2014 Volvo XC90's safety kit explained
Volvo says that most pedestrian fatalities happen in the dark, so the new XC90 will be able to spot pedestrians and cyclists at night. It will also be able to identify large animals in both light and dark conditions.
As soon as the technology has identified a pedestrian, cyclist or animal, it will brake the car to lessen the severity of an impact – or prevent it completely.
A more sensitive camera will be able to see a pedestrian before the driver, and apply the brakes if a collision is imminent. It should be able to brake to a complete standstill from around 25mph. It also sounds a warning and flashes a red light in the driver's line of sight.
The first version of the animal-sensing system will look out for larger creatures such as horses. Volvo reckons large animals such as these are less likely to break through the windscreen and A-pillars at less than 43mph, so the technology is designed to slow the car to below that speed.
The new car will be the first Volvo capable of steering itself – and help prevent it accidentally leaving the road.
Volvo says that leaving the road is the cause of 53% of all road fatalities in Sweden. The new system will use a camera to monitor the edge of the carriageway, looking for the white lines and a change in road surface. A radar system will keep track of whether there is a barrier.
Between 12mph and 124mph the technology will notice if the car is drifting towards the edge of the road or a barrier. If the approach angle to the side of the road is shallow it will gently steer the car back to its original course, while a sharper angle will result in the application of the brakes and a heavier steering intervention. Volvo claims it will be the first company to offer this technology.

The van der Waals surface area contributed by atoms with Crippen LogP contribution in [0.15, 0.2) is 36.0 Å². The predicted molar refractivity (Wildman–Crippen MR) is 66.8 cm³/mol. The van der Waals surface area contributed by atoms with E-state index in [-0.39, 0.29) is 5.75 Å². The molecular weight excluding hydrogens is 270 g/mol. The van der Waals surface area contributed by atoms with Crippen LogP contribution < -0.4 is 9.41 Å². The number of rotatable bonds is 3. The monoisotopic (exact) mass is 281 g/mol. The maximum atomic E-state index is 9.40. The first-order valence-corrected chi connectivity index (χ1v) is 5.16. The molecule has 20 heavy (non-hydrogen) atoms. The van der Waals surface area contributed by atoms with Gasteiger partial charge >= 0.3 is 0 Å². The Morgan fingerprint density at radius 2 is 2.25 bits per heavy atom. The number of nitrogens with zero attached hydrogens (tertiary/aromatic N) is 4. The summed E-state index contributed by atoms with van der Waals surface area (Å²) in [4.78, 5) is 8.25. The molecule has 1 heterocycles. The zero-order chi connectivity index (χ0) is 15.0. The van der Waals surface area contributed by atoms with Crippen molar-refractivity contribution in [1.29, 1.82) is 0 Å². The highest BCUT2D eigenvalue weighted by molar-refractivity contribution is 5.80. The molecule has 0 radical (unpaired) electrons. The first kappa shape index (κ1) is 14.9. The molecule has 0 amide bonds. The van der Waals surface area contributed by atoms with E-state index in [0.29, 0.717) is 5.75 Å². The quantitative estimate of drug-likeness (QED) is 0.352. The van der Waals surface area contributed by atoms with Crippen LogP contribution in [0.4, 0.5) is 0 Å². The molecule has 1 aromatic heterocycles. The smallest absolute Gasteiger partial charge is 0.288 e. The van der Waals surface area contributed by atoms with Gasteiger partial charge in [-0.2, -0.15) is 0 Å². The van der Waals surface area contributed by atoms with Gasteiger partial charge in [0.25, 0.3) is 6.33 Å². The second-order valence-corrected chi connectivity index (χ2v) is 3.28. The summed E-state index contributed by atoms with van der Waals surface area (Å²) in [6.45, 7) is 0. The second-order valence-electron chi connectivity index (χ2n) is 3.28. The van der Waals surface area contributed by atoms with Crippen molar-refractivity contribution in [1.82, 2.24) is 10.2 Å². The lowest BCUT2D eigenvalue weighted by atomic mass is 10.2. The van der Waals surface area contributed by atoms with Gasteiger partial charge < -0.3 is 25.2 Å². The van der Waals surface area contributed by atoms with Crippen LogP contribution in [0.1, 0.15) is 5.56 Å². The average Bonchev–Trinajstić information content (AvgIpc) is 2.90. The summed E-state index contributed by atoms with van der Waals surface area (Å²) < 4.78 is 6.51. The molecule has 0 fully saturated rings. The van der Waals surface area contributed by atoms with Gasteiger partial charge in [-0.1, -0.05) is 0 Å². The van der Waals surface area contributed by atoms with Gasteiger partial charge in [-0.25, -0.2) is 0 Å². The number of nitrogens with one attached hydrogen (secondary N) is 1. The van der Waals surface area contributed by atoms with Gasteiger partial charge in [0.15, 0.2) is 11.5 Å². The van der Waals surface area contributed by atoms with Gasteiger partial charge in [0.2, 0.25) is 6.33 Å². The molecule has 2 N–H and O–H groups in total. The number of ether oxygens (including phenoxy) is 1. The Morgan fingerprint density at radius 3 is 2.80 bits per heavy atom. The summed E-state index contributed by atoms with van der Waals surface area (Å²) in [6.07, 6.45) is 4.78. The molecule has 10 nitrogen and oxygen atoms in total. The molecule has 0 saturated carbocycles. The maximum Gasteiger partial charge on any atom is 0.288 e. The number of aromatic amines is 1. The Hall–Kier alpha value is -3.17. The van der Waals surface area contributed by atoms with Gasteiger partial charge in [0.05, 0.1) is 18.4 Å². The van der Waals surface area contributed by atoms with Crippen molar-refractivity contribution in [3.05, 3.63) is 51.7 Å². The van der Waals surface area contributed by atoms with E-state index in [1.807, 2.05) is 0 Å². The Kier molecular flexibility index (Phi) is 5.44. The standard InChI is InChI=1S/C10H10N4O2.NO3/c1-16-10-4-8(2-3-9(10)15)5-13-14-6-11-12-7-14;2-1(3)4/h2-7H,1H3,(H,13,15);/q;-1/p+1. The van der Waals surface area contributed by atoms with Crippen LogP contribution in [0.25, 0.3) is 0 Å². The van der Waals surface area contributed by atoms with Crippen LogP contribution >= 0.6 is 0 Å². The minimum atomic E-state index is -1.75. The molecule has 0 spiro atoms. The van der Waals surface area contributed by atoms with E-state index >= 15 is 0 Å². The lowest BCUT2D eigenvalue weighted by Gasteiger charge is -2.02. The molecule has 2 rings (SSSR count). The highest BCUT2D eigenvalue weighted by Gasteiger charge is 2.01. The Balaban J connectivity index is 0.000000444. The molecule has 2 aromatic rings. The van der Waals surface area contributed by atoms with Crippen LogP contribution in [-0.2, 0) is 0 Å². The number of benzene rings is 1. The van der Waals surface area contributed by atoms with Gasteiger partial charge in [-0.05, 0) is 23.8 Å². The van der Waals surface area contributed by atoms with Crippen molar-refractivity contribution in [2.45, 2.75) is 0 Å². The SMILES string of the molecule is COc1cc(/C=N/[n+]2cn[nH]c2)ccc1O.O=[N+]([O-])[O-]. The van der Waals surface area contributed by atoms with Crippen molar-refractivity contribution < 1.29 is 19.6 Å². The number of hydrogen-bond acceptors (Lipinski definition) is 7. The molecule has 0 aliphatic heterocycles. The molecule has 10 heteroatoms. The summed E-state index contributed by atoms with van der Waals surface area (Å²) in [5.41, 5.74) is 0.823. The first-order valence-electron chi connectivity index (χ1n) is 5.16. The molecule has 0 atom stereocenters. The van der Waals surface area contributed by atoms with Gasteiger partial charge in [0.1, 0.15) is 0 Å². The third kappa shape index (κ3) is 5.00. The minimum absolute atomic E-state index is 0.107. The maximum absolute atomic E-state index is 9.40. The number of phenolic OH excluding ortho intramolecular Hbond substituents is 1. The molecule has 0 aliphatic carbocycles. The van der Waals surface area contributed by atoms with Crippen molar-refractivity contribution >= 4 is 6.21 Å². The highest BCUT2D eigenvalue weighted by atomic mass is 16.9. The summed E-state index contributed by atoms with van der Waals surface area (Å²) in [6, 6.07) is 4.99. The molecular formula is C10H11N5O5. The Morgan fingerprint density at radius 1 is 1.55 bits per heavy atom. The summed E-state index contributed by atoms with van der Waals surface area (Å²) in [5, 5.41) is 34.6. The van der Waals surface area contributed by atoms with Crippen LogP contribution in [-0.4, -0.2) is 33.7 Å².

The new XC90 will also be able to steer itself in slow-moving traffic. It will use an upgraded version of the existing adaptive cruise control and lane-keep assist systems.
The car will use radar and camera technology to stay a certain distance form the car ahead, and to stay in its lane around corners up to a certain angle. However, staying in lane will always be more important than sticking to the car in front, so the XC90 will not follow another vehicle off at a junction.
The driver will not be able to relinquish control entirely though, because a sensor will activate if the steering wheel is not being held. Equally, the driver will be able to retake full control at any time by turning the wheel.
The system is designed to work only in slow-moving congested traffic.
All this technology will be offered on the new XC90 by the end of 2014, alongside existing technology such as the lane-keep assist, blind-spot warning systems and City Safe braking system. The XC90 is due on sale next year.
By Tom Webster